World AIDS Day 2013
Keeping the momentum towards an AIDS free generation
This year marks 25 years since the World Health Organization (WHO) set December 1 as World AIDS Day (WAD) when the global community reviews efforts towards reducing the spread and managing the negative impact of the HIV and AIDS epidemic. The theme "Getting to Zero new HIV infections; Zero discrimination and Zero AIDS-related deaths" adopted in 2011, will run to 2015. The decision to maintain this theme points to the fact that the set targets have not been attained. The critical question is where we are in regard to achievement of the global goal of an AIDS free generation. A review of the UNAIDS update on selected targets for tackling HIV and AIDS set in 2011 presents an image of success albeit with challenges.
Remarkably, strides have been made on a number of targets since 2011. These include a reduction in sexual transmission of HIV infections by 50 per cent in at least 26 countries; 62 per cent of mothers living with HIV and AIDS received ARVs by the end of 2012; a reduction in the number of babies born with HIV by 35 per cent between 2009 and 2012; and 9.7 million people living with HIV and AIDS (PLHIV) received ARVs in 2012.
What do these statistics mean for sub-Sahara African?
While we celebrate these achievements, it is important to note that global statistics do not tell the whole story. Sub-Sahara Africa contributes a marginal proportion to these success stories. Although several countries have committed to raising national budgets for addressing the epidemic through local domestic tax levies, more work needs to be done to tackle the factors which continue to fuel the spread of HIV and AIDS in Africa.
Over the recent past, African governments have been focussing on ensuring access to treatment for PLHIV. While this is a noble human rights obligation, it is also important to note that treatment efforts should be matched with a strategic prevention programme to ensure that "we do not wipe the floor while the tap continues to leak."
More efforts are required on the following factors threatening the achievements made in the epidemic response:
• Conflict and violence in some regions in Africa (Great Lakes and west Africa) where sexual and gender-based violence against women and girls occurs.
• Poverty and inequalities particularly among the marginalised and hard-to-reach populations in Africa: income deficiencies; low or no control of productive resources needed for sustaining their livelihood; hunger and malnutrition; and lack of basic social services including education and health.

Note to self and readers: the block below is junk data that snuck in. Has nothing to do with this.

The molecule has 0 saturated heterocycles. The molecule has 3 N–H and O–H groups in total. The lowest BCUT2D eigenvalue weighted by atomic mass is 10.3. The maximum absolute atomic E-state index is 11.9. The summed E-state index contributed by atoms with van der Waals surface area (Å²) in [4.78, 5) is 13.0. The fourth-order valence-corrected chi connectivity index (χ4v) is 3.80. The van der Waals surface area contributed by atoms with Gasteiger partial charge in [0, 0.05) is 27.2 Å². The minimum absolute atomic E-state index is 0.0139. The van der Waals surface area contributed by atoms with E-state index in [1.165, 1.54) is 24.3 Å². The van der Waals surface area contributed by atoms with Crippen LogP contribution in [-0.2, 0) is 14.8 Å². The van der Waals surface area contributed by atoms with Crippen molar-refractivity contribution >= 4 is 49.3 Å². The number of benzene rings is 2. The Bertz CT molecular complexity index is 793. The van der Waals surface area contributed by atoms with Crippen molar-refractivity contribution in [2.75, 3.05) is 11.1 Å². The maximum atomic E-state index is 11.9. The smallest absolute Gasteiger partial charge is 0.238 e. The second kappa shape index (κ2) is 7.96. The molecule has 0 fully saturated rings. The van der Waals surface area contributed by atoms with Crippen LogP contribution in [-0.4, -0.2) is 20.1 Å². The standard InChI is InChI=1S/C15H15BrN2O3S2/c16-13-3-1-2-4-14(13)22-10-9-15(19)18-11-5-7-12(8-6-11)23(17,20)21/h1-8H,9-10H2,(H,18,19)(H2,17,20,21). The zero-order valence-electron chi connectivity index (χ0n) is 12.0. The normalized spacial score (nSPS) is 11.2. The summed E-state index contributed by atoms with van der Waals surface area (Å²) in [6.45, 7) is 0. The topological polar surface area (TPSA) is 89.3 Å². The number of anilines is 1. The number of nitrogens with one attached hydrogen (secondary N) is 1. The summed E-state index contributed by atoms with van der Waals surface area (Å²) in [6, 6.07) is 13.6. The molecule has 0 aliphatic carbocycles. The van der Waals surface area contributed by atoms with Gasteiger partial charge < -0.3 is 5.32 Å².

• At global and national level, a greater commitment to financing health and the AIDS epidemic by governments needs to be implemented. Duplication and resource wastage and the quality of health services particularly for HIV and AIDS need to be addressed.
• Discriminatory laws and regulations still exist in some countries. While stigma and discrimination is reported to have reduced, a new form of "double stigma" still persists through these laws and regulations aimed at curbing the epidemic spread.
Does what we do matter for the epidemic response?
Maintaining achievements and moving towards the ZERO goal in the epidemic response requires well-coordinated and collective efforts at individual levels; households and communities; and national and international level.
• Individually: we have a responsibility to learn, act and share what we know about the epidemic right from the basic knowledge of the transmission and prevention methods. The power to change your behavior lies in knowledge and commitment to sustaining positive behavior.
• Households and communities: we have a role to contribute to moving towards ZERO through our behavior as well as actions. Are we ready to change the way we perceive those who are living with the epidemic?
• National governments: They should strengthen their commitment to not only maintaining achievements recorded but also move towards a broader focus on a social model for health that addresses the multi-sector nature of the epidemic. Governments should be more transparent in the use of the limited resources and develop policies and laws which address the needs of the most at risk populations.
• Global community: The global community should support African governments towards increasing resources for addressing the epidemic. They should provide support for human rights movements as they advocate for governments to drop criminalizing laws and policies. The global community should strengthen social services and policies for countries experiencing war or those in a post-war situation, ensuring that they are able to cope with the impacts of the epidemic.
All stakeholders in the epidemic response must be held accountable to their constituencies. Only then will we move towards an AIDS-free generation.